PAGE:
Taking Advantage of Quarantine Beer Shipping Policies

The unexpected benefit of being quarantined and not being able to visit tap rooms is that breweries are empowered, by desperation and by the relaxing of strict rules against it, to deliver and ship beer. Even as some states have relaxed guidelines to allow us to visit and drink in certain situations, the ever-persistent pandemic has us drinking most of our beer at home. 

Early on I ordered either pick-up, delivery, or whatever I could get from local breweries to try to support them as they struggled. My locals make great beer, so this is not particularly onerous. Most recently I picked up two very interesting beers from the Alementary in Hackensack, NJ called Sweet Summa’ Child, and #Staycation. Sweet Summa’ is a ‘hot, honey wheat ale’. Honey, Cayenne, citrus, meant as an ode to summer cuisine. Amazing. #Staycation is a gose, slightly tart, with pineapple, coconut and ginger. The ginger really makes this next level, as it lends some spiciness but also a warming sweetness too. Couple that with the tart, and the fruit, and I’m starting to wonder if eight was enough.

There are other breweries out there of course, ones in a larger radius from my home that I either like to visit, or would like to visit when I have the time. Now that it’s somewhat irresponsible to just hang out in public with others, I’ve been taking advantage of delivery or shipping options. Most recently, Magnify Brewing in Fairfield, NJ. Fairfield is not far from me, in fact I used to work there, but it’s outside my usual routine and requires a special trip, but you better believe that when they started offering beers for delivery, I jumped. I’ve been a fan of Magnify since inception, I visited their brewery within a few weeks of opening, met the owner and both his parents, and enjoyed the first beers they produced. 

Magnify makes a lot of beer, especially a lot of New England IPA, and they do a good job of it. Specifically, they’re one of the breweries that are, and this is as of yet unverified by me, nailing the ‘fruited gose’ style. Fruited beers, due to the unfermented sugar in the can and therefore the potential for that can to ferment, create CO2, and explode, are the latest hot button issue in the craft beer world, if you don’t count the ongoing failure of the Brewers Association to adequately address racism, which is absolutely a thing that is happening, but also one I don’t feel fully versed in discussing, but still wanted to mention. 

Fruited Gose. Is it a good idea for breweries to sell a product that you HAVE to keep refrigerated or it will explode? That’s the debate. A lot of it comes down to how you think about beer–is it a fresh produce type thing, like milk, where the consumer is expected to keep it cold, be aware of it’s expiration, and take responsibility for that? Or is this a beer too far, and breweries should absolutely not be selling dangerous exploding cans to potentially un-aware consumers? I have some thoughts, but I’d like to taste one of these beers first, which brings me back to Magnify.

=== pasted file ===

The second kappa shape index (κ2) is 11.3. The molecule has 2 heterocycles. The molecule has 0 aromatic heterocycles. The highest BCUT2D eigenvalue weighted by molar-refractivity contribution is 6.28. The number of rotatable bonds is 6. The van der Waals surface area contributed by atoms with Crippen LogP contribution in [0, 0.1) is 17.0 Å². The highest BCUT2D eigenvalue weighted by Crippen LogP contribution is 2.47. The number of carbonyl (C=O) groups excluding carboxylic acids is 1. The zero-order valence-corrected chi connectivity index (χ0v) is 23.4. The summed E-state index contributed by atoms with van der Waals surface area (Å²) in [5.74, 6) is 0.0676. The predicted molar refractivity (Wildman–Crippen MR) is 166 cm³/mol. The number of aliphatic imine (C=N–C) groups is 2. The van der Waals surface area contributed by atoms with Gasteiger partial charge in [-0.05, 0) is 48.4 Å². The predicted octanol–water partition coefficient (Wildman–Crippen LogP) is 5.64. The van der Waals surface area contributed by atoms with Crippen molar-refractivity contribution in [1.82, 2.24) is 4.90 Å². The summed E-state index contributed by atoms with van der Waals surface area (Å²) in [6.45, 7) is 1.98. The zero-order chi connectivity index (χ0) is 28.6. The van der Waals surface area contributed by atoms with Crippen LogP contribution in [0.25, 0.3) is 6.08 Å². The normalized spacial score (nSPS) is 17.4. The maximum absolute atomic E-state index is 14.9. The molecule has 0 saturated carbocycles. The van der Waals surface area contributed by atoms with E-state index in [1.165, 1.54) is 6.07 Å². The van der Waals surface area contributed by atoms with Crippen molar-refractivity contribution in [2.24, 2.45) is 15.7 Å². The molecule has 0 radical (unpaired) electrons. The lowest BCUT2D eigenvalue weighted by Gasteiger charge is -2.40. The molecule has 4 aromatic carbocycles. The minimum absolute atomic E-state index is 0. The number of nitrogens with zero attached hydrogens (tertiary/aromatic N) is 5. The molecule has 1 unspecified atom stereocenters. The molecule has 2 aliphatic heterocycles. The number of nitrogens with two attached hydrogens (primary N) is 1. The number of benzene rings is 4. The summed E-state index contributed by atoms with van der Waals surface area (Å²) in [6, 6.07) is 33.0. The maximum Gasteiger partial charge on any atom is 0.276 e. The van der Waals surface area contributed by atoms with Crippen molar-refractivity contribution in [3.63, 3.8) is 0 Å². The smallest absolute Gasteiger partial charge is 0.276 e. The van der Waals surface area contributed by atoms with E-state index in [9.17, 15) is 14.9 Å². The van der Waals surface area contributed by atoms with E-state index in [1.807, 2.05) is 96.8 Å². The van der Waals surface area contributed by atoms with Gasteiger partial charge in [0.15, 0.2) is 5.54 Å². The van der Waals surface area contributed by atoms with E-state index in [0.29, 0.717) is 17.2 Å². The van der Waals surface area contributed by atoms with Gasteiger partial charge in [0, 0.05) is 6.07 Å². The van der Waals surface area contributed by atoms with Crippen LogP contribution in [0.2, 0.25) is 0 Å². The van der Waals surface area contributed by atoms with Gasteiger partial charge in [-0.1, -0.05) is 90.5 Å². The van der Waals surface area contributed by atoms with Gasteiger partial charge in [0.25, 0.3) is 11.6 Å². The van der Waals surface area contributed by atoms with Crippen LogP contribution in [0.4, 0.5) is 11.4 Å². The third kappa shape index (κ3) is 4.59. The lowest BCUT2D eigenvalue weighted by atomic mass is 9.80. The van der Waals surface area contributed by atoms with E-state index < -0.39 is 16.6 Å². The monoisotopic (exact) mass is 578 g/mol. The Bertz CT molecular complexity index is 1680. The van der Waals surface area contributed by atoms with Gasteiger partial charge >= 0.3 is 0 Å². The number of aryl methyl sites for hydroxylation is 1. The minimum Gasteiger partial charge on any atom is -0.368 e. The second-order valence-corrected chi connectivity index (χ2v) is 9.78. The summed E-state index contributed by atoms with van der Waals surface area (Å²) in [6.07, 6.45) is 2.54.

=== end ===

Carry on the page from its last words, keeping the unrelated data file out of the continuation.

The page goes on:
Coming today, to my house, is a shipment of Magnify beers that includes Pastry Proof, a variation of their Trade Proof series, because you can’t trade a beer that’s going to explode in an unrefrigerated USPS truck. Pastry Proof is a heavily fruited smoothie style Gose inspired by berry pancakes. Conditioned on blueberry, blackberry, boysenberry and maple syrup. Thick and fruit forward. Roll the can before cracking! Interesting. I mean, who can argue with that? That sounds delicious. I’ll let you know. 

New York is much better than New Jersey with the ordering beer for shipping. Luckily, my parents still live in New York and will happily, though I can’t say I gave them a choice, accept beer deliveries for me, as I did with a shipment from Plan Bee earlier this year. Recently, I was alerted to the fact that Threes Brewing, a great brewery in Brooklyn that typically has other locals on tap when you visit and was the host for at least one BeerGraphs meetup, would also ship other brewery beers along with theirs on their site. This was all I needed to hear, and I quickly ordered their Short Fuse, and Oak Aged Smoked Helles, their Thought Experiment, their Dare to Know, and then Greenpoint’s Please Stand By, Folksbier, who I’d never tried but wanted to, Cucumber Lime Glow Up (this is a pickle beer. I repeat, this beer tastes like pickles), and Wild East’s Temperance. 

Thanks to quarantine I’ve gotten to try a lot of breweries and beers that I would’ve had to put extra effort into getting to otherwise, so I guess you could call this a silver lining. Hopefully testing ramps up, vaccines and treatments emerge, and we can all hoist a pint in person with our favorite breweries and people soon, but until then, appreciate the less-local breweries that will ship you amazing beer, and encourage them to keep doing it. 

 Ceetar can be found on Twitter and Untappd where he’s finishing off a bottle of Japanese whiskey. You can also email him at beer@ceetar.com.

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